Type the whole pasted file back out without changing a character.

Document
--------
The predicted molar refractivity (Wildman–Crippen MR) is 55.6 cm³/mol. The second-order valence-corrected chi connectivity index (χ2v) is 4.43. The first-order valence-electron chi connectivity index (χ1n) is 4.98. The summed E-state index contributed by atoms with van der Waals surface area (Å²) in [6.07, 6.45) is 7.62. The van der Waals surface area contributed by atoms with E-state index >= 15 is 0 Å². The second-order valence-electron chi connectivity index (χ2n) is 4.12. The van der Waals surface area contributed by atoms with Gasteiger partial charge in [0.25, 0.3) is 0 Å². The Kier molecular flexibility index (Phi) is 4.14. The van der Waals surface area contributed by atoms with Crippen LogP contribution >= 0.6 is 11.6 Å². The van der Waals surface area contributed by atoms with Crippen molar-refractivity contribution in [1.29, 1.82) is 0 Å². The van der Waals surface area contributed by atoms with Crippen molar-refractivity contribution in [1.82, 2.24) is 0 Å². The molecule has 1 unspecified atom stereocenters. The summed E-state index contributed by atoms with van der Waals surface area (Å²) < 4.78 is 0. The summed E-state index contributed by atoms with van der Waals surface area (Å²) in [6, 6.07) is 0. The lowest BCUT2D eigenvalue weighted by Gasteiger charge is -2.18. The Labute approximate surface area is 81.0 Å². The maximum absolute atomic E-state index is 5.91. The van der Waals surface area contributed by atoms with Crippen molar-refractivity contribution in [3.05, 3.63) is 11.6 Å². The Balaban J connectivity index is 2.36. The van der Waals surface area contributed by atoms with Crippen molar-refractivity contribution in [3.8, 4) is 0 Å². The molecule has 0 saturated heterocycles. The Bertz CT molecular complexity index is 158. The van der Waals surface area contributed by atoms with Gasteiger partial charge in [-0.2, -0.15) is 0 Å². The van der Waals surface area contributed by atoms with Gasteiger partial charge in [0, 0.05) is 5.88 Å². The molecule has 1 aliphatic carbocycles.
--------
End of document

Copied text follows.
The predicted molar refractivity (Wildman–Crippen MR) is 55.6 cm³/mol. The second-order valence-corrected chi connectivity index (χ2v) is 4.43. The first-order valence-electron chi connectivity index (χ1n) is 4.98. The summed E-state index contributed by atoms with van der Waals surface area (Å²) in [6.07, 6.45) is 7.62. The van der Waals surface area contributed by atoms with E-state index >= 15 is 0 Å². The second-order valence-electron chi connectivity index (χ2n) is 4.12. The van der Waals surface area contributed by atoms with Gasteiger partial charge in [0.25, 0.3) is 0 Å². The Kier molecular flexibility index (Phi) is 4.14. The van der Waals surface area contributed by atoms with Crippen LogP contribution >= 0.6 is 11.6 Å². The van der Waals surface area contributed by atoms with Crippen molar-refractivity contribution in [1.29, 1.82) is 0 Å². The van der Waals surface area contributed by atoms with Crippen molar-refractivity contribution in [1.82, 2.24) is 0 Å². The molecule has 1 unspecified atom stereocenters. The summed E-state index contributed by atoms with van der Waals surface area (Å²) < 4.78 is 0. The summed E-state index contributed by atoms with van der Waals surface area (Å²) in [6, 6.07) is 0. The lowest BCUT2D eigenvalue weighted by Gasteiger charge is -2.18. The Labute approximate surface area is 81.0 Å². The maximum absolute atomic E-state index is 5.91. The van der Waals surface area contributed by atoms with Crippen molar-refractivity contribution in [3.05, 3.63) is 11.6 Å². The Balaban J connectivity index is 2.36. The van der Waals surface area contributed by atoms with Crippen molar-refractivity contribution in [3.8, 4) is 0 Å². The molecule has 0 saturated heterocycles. The Bertz CT molecular complexity index is 158. The van der Waals surface area contributed by atoms with Gasteiger partial charge in [-0.2, -0.15) is 0 Å². The van der Waals surface area contributed by atoms with Gasteiger partial charge in [0, 0.05) is 5.88 Å². The molecule has 1 aliphatic carbocycles.